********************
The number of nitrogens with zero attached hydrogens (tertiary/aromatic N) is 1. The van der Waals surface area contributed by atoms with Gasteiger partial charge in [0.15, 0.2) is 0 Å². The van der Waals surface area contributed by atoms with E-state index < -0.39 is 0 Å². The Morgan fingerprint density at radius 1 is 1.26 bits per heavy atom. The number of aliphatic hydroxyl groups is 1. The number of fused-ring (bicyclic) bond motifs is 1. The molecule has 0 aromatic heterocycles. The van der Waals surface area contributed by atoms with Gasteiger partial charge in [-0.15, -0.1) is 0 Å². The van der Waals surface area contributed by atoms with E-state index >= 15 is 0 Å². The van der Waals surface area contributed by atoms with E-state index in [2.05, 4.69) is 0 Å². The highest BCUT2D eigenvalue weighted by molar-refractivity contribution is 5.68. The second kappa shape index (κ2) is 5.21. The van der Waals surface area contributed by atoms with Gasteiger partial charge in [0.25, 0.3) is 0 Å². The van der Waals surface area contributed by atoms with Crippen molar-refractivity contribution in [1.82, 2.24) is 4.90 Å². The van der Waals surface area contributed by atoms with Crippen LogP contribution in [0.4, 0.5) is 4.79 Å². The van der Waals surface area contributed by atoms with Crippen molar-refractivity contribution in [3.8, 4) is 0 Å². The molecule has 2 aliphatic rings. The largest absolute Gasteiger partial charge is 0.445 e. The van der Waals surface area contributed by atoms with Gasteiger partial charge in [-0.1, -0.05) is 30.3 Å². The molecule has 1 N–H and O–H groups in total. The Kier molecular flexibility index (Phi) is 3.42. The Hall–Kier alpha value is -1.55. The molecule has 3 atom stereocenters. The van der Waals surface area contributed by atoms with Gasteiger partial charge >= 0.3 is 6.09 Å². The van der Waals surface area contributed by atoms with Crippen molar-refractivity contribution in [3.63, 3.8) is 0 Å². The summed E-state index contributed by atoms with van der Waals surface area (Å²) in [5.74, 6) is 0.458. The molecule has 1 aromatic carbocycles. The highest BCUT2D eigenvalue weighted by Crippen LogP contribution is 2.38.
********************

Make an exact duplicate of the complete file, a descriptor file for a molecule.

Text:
The number of nitrogens with zero attached hydrogens (tertiary/aromatic N) is 1. The van der Waals surface area contributed by atoms with Gasteiger partial charge in [0.15, 0.2) is 0 Å². The van der Waals surface area contributed by atoms with E-state index < -0.39 is 0 Å². The Morgan fingerprint density at radius 1 is 1.26 bits per heavy atom. The number of aliphatic hydroxyl groups is 1. The number of fused-ring (bicyclic) bond motifs is 1. The molecule has 0 aromatic heterocycles. The van der Waals surface area contributed by atoms with Gasteiger partial charge in [-0.15, -0.1) is 0 Å². The van der Waals surface area contributed by atoms with E-state index >= 15 is 0 Å². The van der Waals surface area contributed by atoms with E-state index in [2.05, 4.69) is 0 Å². The highest BCUT2D eigenvalue weighted by molar-refractivity contribution is 5.68. The second kappa shape index (κ2) is 5.21. The van der Waals surface area contributed by atoms with Gasteiger partial charge in [0.25, 0.3) is 0 Å². The van der Waals surface area contributed by atoms with Crippen molar-refractivity contribution in [1.82, 2.24) is 4.90 Å². The van der Waals surface area contributed by atoms with Crippen LogP contribution in [0.4, 0.5) is 4.79 Å². The van der Waals surface area contributed by atoms with Crippen molar-refractivity contribution in [3.8, 4) is 0 Å². The molecule has 2 aliphatic rings. The largest absolute Gasteiger partial charge is 0.445 e. The van der Waals surface area contributed by atoms with Gasteiger partial charge in [-0.1, -0.05) is 30.3 Å². The molecule has 1 N–H and O–H groups in total. The Kier molecular flexibility index (Phi) is 3.42. The Hall–Kier alpha value is -1.55. The molecule has 3 atom stereocenters. The van der Waals surface area contributed by atoms with Gasteiger partial charge >= 0.3 is 6.09 Å². The van der Waals surface area contributed by atoms with Crippen molar-refractivity contribution in [3.63, 3.8) is 0 Å². The summed E-state index contributed by atoms with van der Waals surface area (Å²) in [5.74, 6) is 0.458. The molecule has 1 aromatic carbocycles. The highest BCUT2D eigenvalue weighted by Crippen LogP contribution is 2.38.